Cancer Is The No. 1 Cause Of Death By Disease For Children In The U.S.
Cancer is the leading cause of death by disease for children in the United States, according to the National Institutes of Health (NIH).
Did you know the TTUHSC School of Medicine Cancer Center is home to the Texas Cancer Cell Repository and the Childhood Cancer Repository? The repository acts as a tissue storage bank which shares tumor samples nationwide and to countries around the world. With top cancer researchers, the center conducts laboratory and clinical research with more than 350 investigators across the U.S. and in 25 countries to develop new anti-cancer drugs for both adults and children with difficult-to-treat cancers.
Patrick Reynolds, M.D., Ph.D., director of the TTUHSC School of Medicine Cancer Center says, “This research involves taking cancer cells from patients' actual tumors, and recreating them so that we can understand how the cells work and what drugs might be used against them. Parents of children with cancer give us samples when the child dies, and we let them name the cells that go out into the laboratories. So, it's very special to the parents and it's very special for us."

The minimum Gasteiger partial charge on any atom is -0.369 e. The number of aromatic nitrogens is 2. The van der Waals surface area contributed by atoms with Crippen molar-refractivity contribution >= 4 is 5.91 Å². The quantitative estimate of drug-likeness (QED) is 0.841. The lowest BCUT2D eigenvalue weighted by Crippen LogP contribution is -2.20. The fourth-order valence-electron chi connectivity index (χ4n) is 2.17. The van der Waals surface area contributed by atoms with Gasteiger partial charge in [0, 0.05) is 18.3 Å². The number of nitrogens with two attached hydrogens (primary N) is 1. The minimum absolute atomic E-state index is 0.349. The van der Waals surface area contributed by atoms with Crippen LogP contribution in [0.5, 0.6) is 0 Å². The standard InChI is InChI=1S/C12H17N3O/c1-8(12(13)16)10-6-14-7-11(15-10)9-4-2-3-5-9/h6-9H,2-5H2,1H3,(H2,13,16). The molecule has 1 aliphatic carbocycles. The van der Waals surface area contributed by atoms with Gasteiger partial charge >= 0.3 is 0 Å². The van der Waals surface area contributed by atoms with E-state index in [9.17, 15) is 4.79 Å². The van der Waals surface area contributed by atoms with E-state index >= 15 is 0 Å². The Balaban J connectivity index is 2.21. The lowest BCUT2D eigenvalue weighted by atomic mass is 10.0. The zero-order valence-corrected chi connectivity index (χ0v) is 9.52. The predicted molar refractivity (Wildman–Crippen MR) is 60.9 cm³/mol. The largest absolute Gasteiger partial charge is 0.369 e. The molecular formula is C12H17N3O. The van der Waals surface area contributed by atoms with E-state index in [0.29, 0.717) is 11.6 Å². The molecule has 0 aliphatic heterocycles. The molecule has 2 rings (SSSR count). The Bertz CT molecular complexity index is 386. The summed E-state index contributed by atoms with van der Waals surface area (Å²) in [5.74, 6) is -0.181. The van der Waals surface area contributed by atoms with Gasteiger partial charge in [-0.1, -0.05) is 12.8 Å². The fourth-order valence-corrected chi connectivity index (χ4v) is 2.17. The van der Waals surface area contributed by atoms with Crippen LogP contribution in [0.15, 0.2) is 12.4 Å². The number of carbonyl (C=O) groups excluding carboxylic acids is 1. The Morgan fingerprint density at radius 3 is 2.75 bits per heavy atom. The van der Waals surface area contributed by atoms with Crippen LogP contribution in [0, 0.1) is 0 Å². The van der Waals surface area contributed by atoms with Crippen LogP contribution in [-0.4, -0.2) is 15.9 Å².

Learn more about TTUHSC's efforts to cure childhood cancer at:
To see what our cancer team is doing to make a difference in the community, visit Dr. Reynold's most recent interview at:
The Texas Tech University Health Sciences Center (TTUHSC) Graduate School of Biomedical Sciences hosted its 34th Annual Student Research Week March 8-11.
The National Cancer Institute awarded a five-year, $1.9 million grant to C. Patrick Reynolds, M.D., Ph.D., director for the School of Medicine Cancer Center at TTUHSC.
The TTUHSC Jerry H. Hodge School of Pharmacy celebrated the Class of 2022 May 21 with its annual commencement ceremony.
Equip Yourself with Lifesaving Skills – Know How to Stop the Bleed During National Stop the Bleed Month
Brittany Bankhead, M.D., an assistant professor of surgery for the Division of Trauma, Burns and Critical Care at the Texas Tech University Health Sciences Center, said life-threatening bleeding can happen in everyday scenarios.